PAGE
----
HTML5 The Missing Manual

HTML5 The Missing Manual

But, let's get back to the subject at hand - HTML5 The Missing Manual by Matthew MacDonald. As I mentioned before, the pace and style of writing is very comfortable for those web designers and web developers new to HTML5. The book is divided into 3 parts. The first part provides a brief introduction to the evolution of HTML and XHTML, the new tags introduced in HTML5, how to structure your web pages using the new HTML5 tags and markup, as well as the symantec meaning of the new HTML 5 tags. As I mentioned before, it is important to understand the symtantec meaning of HTML for search engine optimization ( SEO ). This first section helps web designers and web developers get started really quickly structuring their web pages using the new HTML5 Markup and using those HTML5 tags semantically correct to help search engines and web crawlers attach meaning to the HTML5 structure. Essentially you're getting an introduction to the new HTML5 Tags: <header>,<hgroup>, <nav>, <section>,<aside>,<figure>, <footer>, and the other HTML5 Tags that provide more meaning to the structure and content of your web pages. Say goodbye to a number of your <div> tags when a more meaningful HTML5 tag can take its place.

Part 2 of the book goes a bit more in depth than just helping desigers and developers provide structure to their web pages using HTML5. Part 2 dives into HTML5 forms and the new input types provided in HTML5, the new HTML5 audio and HTML5 Video tags, and the new HTML5 Canvas. HTML5 The Missing Manual provides lots of good information on the new input types for email addresses, URLs, search boxes, telephone numbers, dates, times, etc. as well as the <audio>, <video>, and <canvas> tags. The book presents good information on HTML5 Form Validation, autofocus, placeholders, and other features that help with client-side browser functionality.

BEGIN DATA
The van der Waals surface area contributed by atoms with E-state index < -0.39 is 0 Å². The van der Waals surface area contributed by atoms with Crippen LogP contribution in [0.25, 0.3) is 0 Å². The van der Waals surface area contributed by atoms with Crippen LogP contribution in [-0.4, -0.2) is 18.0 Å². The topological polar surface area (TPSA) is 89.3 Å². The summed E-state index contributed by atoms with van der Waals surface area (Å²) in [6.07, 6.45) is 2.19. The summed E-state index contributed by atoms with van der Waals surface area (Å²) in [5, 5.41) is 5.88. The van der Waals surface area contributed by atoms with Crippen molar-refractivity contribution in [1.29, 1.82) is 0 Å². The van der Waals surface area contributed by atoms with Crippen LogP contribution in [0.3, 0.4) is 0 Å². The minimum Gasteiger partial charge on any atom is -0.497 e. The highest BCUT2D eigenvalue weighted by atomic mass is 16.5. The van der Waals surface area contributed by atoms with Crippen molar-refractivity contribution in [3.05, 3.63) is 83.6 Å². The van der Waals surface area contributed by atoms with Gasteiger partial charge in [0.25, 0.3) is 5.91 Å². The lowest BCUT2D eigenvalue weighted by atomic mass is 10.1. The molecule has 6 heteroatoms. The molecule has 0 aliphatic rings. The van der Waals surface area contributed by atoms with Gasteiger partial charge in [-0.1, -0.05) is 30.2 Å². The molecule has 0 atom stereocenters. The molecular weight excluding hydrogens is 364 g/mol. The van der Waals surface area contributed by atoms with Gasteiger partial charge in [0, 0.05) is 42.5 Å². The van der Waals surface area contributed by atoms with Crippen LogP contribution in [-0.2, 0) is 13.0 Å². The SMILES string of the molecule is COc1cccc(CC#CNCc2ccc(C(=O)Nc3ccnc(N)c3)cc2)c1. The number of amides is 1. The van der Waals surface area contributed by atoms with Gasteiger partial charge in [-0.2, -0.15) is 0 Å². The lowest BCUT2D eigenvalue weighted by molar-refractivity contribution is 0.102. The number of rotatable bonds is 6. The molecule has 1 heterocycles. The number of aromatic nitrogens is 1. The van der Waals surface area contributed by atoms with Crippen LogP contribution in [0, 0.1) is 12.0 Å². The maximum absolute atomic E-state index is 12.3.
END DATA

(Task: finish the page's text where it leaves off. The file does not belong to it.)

Personally, the best book I have read on the new HTML5 Canvas is geared at making HTML5 Games, called HTML5 Canvas. It also discusses the new audio and video tags in detail as well. Fantastic book in general, but if you are interested in developing HTML5 Games, I consider it a must read.

This section also dives into a bit of CSS3, which is obviously different than HTML5, but still very, very important to modern web design. Again, if I may recommend my favorite book on CSS3 - The Book of CSS3!